A circumzenithal arc ( CZA ) is an example of a common optical phenomenon that results in what looks like an upside down rainbow located high in the sky. It is caused by ice crystals in the upper atmosphere. The video starts with a very visible CZA, which fades away but reappears very faintly for almost 2 hours. At the end of the video we see the sunset tinting the clouds pink and the appearance of a peculiar bird flapping its wings.
Despite how common they are, as common as a rainbow, many people have never seen a CZA. This is because CZA's appear high in the sky, and most people do not spend their time looking up. But when you know the signs that signal the right conditions for CZA's ( thin layers of high altitude cirrus clouds ) you will eventually see one for yourself.
The video was made using a digital still camera and a piece of software I am writing to reduce strobe and flicker in home-brew time lapses. There is virtually no flicker in this version of the video by using this tool. Since the tool adjusts images PRIOR to conversion to a video ( and the loss of data that happens during this process ) its a great pre-process tool. Once I obtain the adjusted stills, I use SSMM 3.7 to convert to a DivX at 6Mbps for upload to Vimeo.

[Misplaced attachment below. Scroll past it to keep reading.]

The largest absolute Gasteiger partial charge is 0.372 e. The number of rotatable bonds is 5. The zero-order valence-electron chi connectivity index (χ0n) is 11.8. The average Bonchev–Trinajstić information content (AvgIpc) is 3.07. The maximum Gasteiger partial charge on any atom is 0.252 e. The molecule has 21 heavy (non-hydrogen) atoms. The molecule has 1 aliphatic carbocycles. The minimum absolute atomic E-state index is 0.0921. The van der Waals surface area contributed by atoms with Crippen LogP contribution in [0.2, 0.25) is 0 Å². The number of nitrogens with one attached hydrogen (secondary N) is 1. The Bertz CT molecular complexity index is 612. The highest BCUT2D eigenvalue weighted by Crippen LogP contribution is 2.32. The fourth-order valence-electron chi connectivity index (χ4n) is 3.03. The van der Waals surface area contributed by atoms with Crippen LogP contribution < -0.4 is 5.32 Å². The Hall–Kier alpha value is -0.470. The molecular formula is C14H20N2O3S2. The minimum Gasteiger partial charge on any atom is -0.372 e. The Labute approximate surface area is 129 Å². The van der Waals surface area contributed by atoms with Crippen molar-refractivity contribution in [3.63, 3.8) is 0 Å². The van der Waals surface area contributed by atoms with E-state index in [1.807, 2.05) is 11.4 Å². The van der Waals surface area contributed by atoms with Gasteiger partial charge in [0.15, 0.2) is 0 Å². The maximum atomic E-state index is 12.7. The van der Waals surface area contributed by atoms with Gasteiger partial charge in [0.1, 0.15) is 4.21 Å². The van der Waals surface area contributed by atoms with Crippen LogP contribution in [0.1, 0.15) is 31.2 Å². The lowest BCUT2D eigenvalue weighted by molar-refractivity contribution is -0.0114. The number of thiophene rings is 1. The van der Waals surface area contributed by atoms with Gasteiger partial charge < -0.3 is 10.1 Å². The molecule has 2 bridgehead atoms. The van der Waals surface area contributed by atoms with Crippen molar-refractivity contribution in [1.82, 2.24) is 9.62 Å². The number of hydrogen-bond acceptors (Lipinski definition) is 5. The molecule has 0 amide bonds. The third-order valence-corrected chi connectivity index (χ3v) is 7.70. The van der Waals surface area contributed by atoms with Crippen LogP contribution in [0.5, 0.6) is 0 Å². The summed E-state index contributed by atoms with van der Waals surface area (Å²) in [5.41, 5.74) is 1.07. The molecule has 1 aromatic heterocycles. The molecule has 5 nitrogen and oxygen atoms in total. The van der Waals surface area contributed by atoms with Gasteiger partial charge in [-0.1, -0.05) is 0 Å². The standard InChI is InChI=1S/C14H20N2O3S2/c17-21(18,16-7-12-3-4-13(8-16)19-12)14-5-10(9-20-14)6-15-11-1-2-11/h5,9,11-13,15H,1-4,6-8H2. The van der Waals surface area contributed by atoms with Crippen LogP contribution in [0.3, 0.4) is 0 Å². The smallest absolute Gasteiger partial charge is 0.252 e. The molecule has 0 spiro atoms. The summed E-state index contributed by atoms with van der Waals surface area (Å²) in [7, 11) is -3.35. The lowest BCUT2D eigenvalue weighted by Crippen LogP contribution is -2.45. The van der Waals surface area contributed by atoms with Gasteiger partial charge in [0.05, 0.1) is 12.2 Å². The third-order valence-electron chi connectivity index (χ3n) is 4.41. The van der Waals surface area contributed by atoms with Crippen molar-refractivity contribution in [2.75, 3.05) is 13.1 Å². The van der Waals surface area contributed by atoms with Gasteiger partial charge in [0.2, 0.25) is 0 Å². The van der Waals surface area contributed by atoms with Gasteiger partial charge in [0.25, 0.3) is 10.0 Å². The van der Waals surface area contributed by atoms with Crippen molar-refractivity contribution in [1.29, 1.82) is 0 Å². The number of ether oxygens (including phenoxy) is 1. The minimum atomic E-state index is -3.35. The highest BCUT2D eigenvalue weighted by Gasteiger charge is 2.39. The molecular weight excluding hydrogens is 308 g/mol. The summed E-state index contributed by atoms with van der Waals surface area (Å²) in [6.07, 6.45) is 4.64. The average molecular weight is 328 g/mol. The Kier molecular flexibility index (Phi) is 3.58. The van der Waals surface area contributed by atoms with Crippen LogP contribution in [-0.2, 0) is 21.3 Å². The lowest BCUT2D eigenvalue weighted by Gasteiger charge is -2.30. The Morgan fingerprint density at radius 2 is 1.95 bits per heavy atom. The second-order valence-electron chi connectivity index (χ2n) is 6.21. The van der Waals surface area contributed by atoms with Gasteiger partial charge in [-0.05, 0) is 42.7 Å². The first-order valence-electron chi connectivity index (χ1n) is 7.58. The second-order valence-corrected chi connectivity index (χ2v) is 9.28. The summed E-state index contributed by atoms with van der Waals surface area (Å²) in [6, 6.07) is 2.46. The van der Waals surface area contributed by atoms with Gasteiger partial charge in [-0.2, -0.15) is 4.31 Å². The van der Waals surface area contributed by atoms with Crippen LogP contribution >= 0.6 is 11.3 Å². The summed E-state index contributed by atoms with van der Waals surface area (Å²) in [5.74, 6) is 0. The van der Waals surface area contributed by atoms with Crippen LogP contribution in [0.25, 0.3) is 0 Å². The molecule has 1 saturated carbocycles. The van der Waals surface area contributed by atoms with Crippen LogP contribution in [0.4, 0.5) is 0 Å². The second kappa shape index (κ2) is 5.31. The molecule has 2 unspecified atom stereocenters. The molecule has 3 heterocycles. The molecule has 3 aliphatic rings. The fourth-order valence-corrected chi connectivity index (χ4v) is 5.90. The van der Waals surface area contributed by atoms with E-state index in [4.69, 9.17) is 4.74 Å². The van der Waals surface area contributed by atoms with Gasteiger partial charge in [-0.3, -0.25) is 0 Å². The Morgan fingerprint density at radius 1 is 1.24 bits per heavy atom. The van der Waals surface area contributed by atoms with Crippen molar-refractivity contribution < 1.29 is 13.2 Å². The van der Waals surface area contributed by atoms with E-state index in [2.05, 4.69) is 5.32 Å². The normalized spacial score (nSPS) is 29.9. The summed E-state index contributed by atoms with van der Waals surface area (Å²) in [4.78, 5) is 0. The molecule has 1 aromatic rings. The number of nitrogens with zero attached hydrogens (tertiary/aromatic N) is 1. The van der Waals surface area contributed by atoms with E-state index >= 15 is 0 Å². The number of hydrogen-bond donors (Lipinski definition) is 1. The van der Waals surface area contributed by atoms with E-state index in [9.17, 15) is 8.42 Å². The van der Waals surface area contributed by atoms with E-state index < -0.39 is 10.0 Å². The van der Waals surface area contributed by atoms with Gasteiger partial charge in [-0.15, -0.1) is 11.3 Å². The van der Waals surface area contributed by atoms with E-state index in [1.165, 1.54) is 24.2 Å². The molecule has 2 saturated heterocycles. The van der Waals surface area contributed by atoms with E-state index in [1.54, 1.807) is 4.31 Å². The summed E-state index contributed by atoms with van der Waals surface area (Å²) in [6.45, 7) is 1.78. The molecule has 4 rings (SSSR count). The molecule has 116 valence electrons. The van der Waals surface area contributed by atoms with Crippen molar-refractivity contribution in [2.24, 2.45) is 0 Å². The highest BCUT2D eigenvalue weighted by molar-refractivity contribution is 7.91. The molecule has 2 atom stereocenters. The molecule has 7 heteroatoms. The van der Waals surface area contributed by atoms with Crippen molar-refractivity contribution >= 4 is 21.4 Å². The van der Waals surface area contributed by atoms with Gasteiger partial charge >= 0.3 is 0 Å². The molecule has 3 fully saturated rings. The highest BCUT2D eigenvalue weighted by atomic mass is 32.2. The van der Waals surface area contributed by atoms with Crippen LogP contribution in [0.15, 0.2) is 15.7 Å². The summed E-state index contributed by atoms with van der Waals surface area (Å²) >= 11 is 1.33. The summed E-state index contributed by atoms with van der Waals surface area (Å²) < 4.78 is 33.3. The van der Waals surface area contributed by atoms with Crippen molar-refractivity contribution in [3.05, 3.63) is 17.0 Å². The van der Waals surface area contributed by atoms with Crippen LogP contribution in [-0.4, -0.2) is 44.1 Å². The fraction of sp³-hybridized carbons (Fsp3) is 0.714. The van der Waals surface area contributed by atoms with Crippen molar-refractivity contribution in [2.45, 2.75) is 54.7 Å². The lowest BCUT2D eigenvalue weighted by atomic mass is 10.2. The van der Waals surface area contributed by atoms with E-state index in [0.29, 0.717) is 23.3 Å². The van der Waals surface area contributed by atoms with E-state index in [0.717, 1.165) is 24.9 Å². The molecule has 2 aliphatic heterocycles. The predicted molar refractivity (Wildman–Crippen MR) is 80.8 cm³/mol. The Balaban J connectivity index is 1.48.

This is my firt attempt to use Vimeo. I am concerned about the frame rate. I may need to encode this at 24fps - we shall see.
The whole point of the project is to make flicker and strobe free time lapse work accessible to the guy ( or gal ) with a cheapy point and shoot camera without the need for an editing suite and a gaggle of plugins and add ons or expensive cameras. And since most still cameras have way more resolution than HD video, superior results can be achieved with crops / pan-scan or 6 or 10 MP cameras.
NB: The source is the 24fps version and a 1280x720